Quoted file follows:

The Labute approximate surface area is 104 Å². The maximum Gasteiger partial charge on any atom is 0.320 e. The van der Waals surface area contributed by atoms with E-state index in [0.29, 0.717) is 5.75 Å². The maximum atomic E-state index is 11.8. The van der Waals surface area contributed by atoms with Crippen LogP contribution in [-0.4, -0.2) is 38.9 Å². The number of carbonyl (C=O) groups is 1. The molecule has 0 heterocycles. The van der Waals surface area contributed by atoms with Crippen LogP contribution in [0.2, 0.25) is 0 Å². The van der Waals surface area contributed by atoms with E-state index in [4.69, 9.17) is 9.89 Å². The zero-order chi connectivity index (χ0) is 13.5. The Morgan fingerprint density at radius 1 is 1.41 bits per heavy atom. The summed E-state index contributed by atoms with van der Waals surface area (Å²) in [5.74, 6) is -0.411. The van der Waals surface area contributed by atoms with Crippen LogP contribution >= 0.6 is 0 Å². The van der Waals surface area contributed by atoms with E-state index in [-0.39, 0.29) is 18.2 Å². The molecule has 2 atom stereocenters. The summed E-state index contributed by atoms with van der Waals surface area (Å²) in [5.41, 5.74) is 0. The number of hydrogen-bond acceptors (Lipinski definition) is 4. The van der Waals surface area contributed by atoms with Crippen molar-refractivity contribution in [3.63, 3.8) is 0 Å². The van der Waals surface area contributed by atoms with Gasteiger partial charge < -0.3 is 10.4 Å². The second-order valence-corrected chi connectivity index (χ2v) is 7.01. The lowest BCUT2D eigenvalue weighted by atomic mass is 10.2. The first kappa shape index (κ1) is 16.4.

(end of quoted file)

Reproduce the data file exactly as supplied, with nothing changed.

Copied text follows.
The Labute approximate surface area is 104 Å². The maximum Gasteiger partial charge on any atom is 0.320 e. The van der Waals surface area contributed by atoms with E-state index in [0.29, 0.717) is 5.75 Å². The maximum atomic E-state index is 11.8. The van der Waals surface area contributed by atoms with Crippen LogP contribution in [-0.4, -0.2) is 38.9 Å². The number of carbonyl (C=O) groups is 1. The molecule has 0 heterocycles. The van der Waals surface area contributed by atoms with Crippen LogP contribution in [0.2, 0.25) is 0 Å². The van der Waals surface area contributed by atoms with E-state index in [4.69, 9.17) is 9.89 Å². The zero-order chi connectivity index (χ0) is 13.5. The Morgan fingerprint density at radius 1 is 1.41 bits per heavy atom. The summed E-state index contributed by atoms with van der Waals surface area (Å²) in [5.74, 6) is -0.411. The van der Waals surface area contributed by atoms with Crippen LogP contribution >= 0.6 is 0 Å². The van der Waals surface area contributed by atoms with E-state index in [-0.39, 0.29) is 18.2 Å². The molecule has 2 atom stereocenters. The summed E-state index contributed by atoms with van der Waals surface area (Å²) in [5.41, 5.74) is 0. The number of hydrogen-bond acceptors (Lipinski definition) is 4. The van der Waals surface area contributed by atoms with Crippen molar-refractivity contribution in [3.63, 3.8) is 0 Å². The van der Waals surface area contributed by atoms with Gasteiger partial charge < -0.3 is 10.4 Å². The second-order valence-corrected chi connectivity index (χ2v) is 7.01. The lowest BCUT2D eigenvalue weighted by atomic mass is 10.2. The first kappa shape index (κ1) is 16.4.